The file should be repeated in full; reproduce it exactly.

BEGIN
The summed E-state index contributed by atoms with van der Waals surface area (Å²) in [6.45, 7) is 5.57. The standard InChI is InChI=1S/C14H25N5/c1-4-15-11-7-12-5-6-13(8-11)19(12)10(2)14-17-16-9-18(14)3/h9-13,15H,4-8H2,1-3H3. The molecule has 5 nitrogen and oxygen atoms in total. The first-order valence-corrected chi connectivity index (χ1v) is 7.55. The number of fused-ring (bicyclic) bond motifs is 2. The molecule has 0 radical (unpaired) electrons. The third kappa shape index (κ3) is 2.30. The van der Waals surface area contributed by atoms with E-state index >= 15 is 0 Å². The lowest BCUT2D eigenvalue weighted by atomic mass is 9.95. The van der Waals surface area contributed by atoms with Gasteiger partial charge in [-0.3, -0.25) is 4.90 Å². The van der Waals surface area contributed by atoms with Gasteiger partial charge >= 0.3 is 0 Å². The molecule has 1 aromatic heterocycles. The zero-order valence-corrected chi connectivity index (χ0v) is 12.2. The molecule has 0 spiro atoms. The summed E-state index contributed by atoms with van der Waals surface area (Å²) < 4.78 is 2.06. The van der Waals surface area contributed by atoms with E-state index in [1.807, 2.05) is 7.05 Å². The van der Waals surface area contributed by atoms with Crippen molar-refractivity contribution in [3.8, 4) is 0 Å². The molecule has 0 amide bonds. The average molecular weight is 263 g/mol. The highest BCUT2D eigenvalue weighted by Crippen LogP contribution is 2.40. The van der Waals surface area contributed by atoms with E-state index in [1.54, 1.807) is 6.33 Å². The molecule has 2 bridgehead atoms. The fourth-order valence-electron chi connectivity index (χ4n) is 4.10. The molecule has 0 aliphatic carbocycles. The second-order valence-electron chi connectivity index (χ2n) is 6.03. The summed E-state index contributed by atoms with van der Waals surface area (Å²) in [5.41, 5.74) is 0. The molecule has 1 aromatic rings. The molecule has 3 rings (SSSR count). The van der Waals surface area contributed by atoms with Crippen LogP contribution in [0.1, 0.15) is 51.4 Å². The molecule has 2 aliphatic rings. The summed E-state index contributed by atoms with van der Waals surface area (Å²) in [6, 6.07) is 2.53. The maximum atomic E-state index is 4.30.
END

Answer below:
The summed E-state index contributed by atoms with van der Waals surface area (Å²) in [6.45, 7) is 5.57. The standard InChI is InChI=1S/C14H25N5/c1-4-15-11-7-12-5-6-13(8-11)19(12)10(2)14-17-16-9-18(14)3/h9-13,15H,4-8H2,1-3H3. The molecule has 5 nitrogen and oxygen atoms in total. The first-order valence-corrected chi connectivity index (χ1v) is 7.55. The number of fused-ring (bicyclic) bond motifs is 2. The molecule has 0 radical (unpaired) electrons. The third kappa shape index (κ3) is 2.30. The van der Waals surface area contributed by atoms with E-state index >= 15 is 0 Å². The lowest BCUT2D eigenvalue weighted by atomic mass is 9.95. The van der Waals surface area contributed by atoms with Gasteiger partial charge in [-0.3, -0.25) is 4.90 Å². The van der Waals surface area contributed by atoms with Gasteiger partial charge >= 0.3 is 0 Å². The molecule has 1 aromatic heterocycles. The zero-order valence-corrected chi connectivity index (χ0v) is 12.2. The molecule has 0 spiro atoms. The summed E-state index contributed by atoms with van der Waals surface area (Å²) < 4.78 is 2.06. The van der Waals surface area contributed by atoms with E-state index in [1.807, 2.05) is 7.05 Å². The van der Waals surface area contributed by atoms with Crippen molar-refractivity contribution in [3.8, 4) is 0 Å². The molecule has 0 amide bonds. The average molecular weight is 263 g/mol. The highest BCUT2D eigenvalue weighted by Crippen LogP contribution is 2.40. The van der Waals surface area contributed by atoms with E-state index in [1.54, 1.807) is 6.33 Å². The molecule has 2 bridgehead atoms. The fourth-order valence-electron chi connectivity index (χ4n) is 4.10. The molecule has 0 aliphatic carbocycles. The second-order valence-electron chi connectivity index (χ2n) is 6.03. The summed E-state index contributed by atoms with van der Waals surface area (Å²) in [5.41, 5.74) is 0. The molecule has 1 aromatic rings. The molecule has 3 rings (SSSR count). The van der Waals surface area contributed by atoms with Crippen LogP contribution in [0.1, 0.15) is 51.4 Å². The molecule has 2 aliphatic rings. The summed E-state index contributed by atoms with van der Waals surface area (Å²) in [6, 6.07) is 2.53. The maximum atomic E-state index is 4.30.